The financial crimes investigations begin

The financial crimes investigations begin

by digby

David Fahrenthold at the WaPo is out with another scoop:

When Donald Trump wanted to make a good impression — on a lender, a business partner, or a journalist — he sometimes sent them official-looking documents called “Statements of Financial Condition.”

These documents sometimes ran up to 20 pages. They were full of numbers, laying out Trump’s properties, debts and multibillion-dollar net worth.

But, for someone trying to get a true picture of Trump’s net worth, the documents were deeply flawed. Some simply omitted properties that carried big debts. Some assets were overvalued. And some key numbers were wrong.

See the full documents here
2011 statement
2012 statement
2013 statement

For instance, Trump’s financial statement for 2011 said he had 55 home lots to sell at his golf course in Southern California. Those lots would sell for $3 million or more, the statement said.

But Trump had only 31 lots zoned and ready for sale at the course, according to city records. He claimed credit for 24 lots — and at least $72 million in future revenue — he didn’t have.

He also claimed his Virginia vineyard had 2,000 acres, when it really has about 1,200. He said Trump Tower has 68 stories. It has 58.
Trump Tower only has 58 stories, but Trump re-numbered the floors to make it seem taller.

Now, investigators on Capitol Hill and in New York are homing in on these unusual documents in an apparent attempt to determine whether Trump’s familiar habit of bragging about his wealth ever crossed a line into fraud.

The statements are at the center of at least two of the inquiries that continue to follow Trump, unaffected by the end of special counsel Robert S. Mueller III’s investigation. On Wednesday, the House Committee on Oversight and Reform said it had requested 10 years of these statements from Trump’s accounting firm, Mazars USA.

And earlier this month, the New York state Department of Financial Services subpoenaed records from Trump’s longtime insurer, Aon. A person familiar with that subpoena, who spoke on the condition of anonymity to describe an ongoing investigation, said “a key component” was questions about whether Trump had given Aon these documents in an effort to lower his insurance premiums.

Of course he lied on official documents. Honestly, there's just no way that he didn't.

people go to prison for things like this
— George Conway (@gtconway3d) March 28, 2019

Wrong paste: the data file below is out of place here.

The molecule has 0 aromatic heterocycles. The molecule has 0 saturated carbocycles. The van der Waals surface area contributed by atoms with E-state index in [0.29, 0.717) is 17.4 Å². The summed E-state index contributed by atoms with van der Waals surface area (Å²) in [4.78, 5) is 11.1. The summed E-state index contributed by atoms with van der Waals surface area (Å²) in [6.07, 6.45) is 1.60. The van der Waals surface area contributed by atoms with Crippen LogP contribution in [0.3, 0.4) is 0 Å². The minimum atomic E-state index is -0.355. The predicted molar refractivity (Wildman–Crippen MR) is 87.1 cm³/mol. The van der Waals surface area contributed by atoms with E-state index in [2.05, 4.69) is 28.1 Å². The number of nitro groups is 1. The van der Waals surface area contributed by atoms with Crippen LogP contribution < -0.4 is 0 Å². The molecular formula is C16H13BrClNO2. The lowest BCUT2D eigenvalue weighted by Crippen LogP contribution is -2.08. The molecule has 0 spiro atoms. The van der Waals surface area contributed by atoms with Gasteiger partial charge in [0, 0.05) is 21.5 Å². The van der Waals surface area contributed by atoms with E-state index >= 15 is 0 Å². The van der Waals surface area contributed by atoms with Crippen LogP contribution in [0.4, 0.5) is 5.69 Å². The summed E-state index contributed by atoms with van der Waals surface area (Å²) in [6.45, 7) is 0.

Indeed, they do. They sent a Real Housewife and her husband to jail for exactly this sort of crime, with a whole lot less money at stake:

On July 29, 2013, Teresa and Joe Giudice were charged with conspiracy to commit mail fraud, wire fraud, and bank fraud, making false statements on loan applications, and bankruptcy fraud in a 39-count indictment. The indictment also charged Joe Giudice with failure to file tax returns for tax years 2004 through 2008, during which time he allegedly earned nearly $1 million. Teresa's attorney told the Associated Press she would plead not guilty and "we look forward to vindicating her." On August 14, 2013, the two pleaded not guilty in federal court to financial fraud charges.

On March 4, 2014, Teresa and Joe entered a guilty plea to 41 counts of fraud, following a deal struck with federal prosecutors. The couple was accused of engaging in bank, mail, wire, and bankruptcy fraud, which allegedly saw them net over $5 million over a 10-year period. On October 2, 2014, Teresa was sentenced to 15 months in a federal prison; Joe was sentenced to 41 months, followed by potential deportation to Italy. Together, the couple must also pay $414,000 in restitution.

They have ruled that Joe Giudice will be deported to Italy. He has been here since he was an infant.

Now, we know that the people who perpetrated fraud on their customers in the foreclosure crisis pretty much got off scot-free. We didn't want to look in the rearview mirror. And that was a huge mistake.

And now we have another Reality Show star who happens to be president, apparently involved in similar criminal activity. This is what happens when there is no accountability for very wealthy white-collar criminals.